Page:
What Is Cyber Insurance?
Like its name indicates, cyber insurance is an insurance plan that protects you from suffering the financial fallout of a cyber security breach.
Most businesses save their customers’ information when they make an account or shop with them. In other cases, places such as law firms and hospitals are privy to sensitive information which they store on computers that can cause problems if it falls into the wrong hands. You cannot imagine the scope of the potential problems that one can have in such a situation! As the company owner, you’ll need to make sure that your data isn’t being used for criminal purposes and determine the deficiency in your cyber security system.
In addition, you also have a responsibility to your customers. You’ll first need to inform them of the data breach, then assuage their fears and ensure their data is secure. You’ll also need to gather funds for potential lawsuits that a disgruntled customer might file against your company. Furthermore, in certain states, the Attorney General can get involved and file a lawsuit against your company/business.
All of these things require money, and you don’t want to bankrupt your company while saving it from a data breach, right? That’s where cyber insurance comes in. Depending on the package you purchase, your cyber insurance company will cover the costs for a lot of expenses mentioned above.
By purchasing cyber insurance, you can rest easy knowing you won’t have to lighten your pockets or risk bankrupting your company if a cybersecurity breach ever occurs.
Who Needs Cyber Insurance?
If your business or corporation runs anything on a computer and/or has access to client information, you’re going to need cyber insurance. If you’re an online retailer, make sure to invest in an excellent cyber insurance package because these kinds of businesses are frequently targeted by hackers looking to make a little money.
But hey! This service is not just valuable for mighty conglomerates. Small business owners or entrepreneurs should also invest in a cyber insurance package because hackers find it much easier to attack smaller businesses with weaker defenses than multinational companies with rigid cybersecurity.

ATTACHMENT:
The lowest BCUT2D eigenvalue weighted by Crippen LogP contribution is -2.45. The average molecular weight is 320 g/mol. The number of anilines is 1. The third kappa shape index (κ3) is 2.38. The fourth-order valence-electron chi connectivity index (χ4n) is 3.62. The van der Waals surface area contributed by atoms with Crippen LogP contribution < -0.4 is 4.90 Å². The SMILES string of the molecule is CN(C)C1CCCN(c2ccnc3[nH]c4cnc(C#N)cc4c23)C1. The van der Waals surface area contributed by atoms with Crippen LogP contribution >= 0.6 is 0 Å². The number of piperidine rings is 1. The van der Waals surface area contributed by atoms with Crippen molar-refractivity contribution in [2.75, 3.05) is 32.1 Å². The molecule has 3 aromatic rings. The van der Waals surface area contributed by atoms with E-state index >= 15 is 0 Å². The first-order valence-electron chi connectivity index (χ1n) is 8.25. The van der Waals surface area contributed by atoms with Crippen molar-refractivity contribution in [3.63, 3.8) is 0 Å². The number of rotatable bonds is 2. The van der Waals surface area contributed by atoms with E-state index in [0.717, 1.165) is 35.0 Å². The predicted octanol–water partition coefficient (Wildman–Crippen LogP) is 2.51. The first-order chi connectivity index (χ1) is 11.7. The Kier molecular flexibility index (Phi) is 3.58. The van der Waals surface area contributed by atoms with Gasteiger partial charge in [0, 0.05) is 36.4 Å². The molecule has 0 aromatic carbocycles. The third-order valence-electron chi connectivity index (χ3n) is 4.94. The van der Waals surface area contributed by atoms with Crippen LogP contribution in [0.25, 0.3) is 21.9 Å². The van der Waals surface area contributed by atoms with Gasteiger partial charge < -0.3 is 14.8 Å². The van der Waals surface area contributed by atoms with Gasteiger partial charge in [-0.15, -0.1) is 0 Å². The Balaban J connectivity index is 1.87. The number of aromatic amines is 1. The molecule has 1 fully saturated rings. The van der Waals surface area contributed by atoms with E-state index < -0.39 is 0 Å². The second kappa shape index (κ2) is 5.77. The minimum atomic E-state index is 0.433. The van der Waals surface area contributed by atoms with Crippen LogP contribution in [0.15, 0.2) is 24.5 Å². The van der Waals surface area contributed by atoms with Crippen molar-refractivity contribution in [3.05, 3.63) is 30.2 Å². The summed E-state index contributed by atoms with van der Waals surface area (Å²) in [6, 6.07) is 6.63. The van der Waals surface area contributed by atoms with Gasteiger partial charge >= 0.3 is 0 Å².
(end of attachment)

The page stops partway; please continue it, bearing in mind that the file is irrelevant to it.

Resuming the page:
What Will It Cover?
If your company suffers a data breach or a cyber-attack, you can make a claim to your cyber insurance company to pay the damages. There are several things that your cyber insurance policy will cover, and we’ll discuss what those are.
1. Notifying Third Parties
If your data breach includes the leaking of your customer’s sensitive data, you have a responsibility to inform them about it. Since companies deal with hundreds of people every day, it’s hard and relatively expensive to notify them all about the cyber-attack events. However, your insurance company will cover you for the costs associated with notifying third parties of the attack.
2. Running System Forensics
Since you’ll be informing the authorities about the cybercrime, you’ll need evidence that such an event occurred. Running computer forensics ensures that all the data relevant to the security breach is thoroughly investigated and compiled. Your insurance policy will cover the expenses of calling in the computer forensic experts for the job.
3. Recovering Lost Data
Suspending work for even a day can sometimes lead to massive losses for the company, and it’s hard to go about as usual if the databases are missing important information. Cyber insurance carriers will pay the expense of hiring a team of professionals to recover your lost data so you can get back on track without too much of a delay.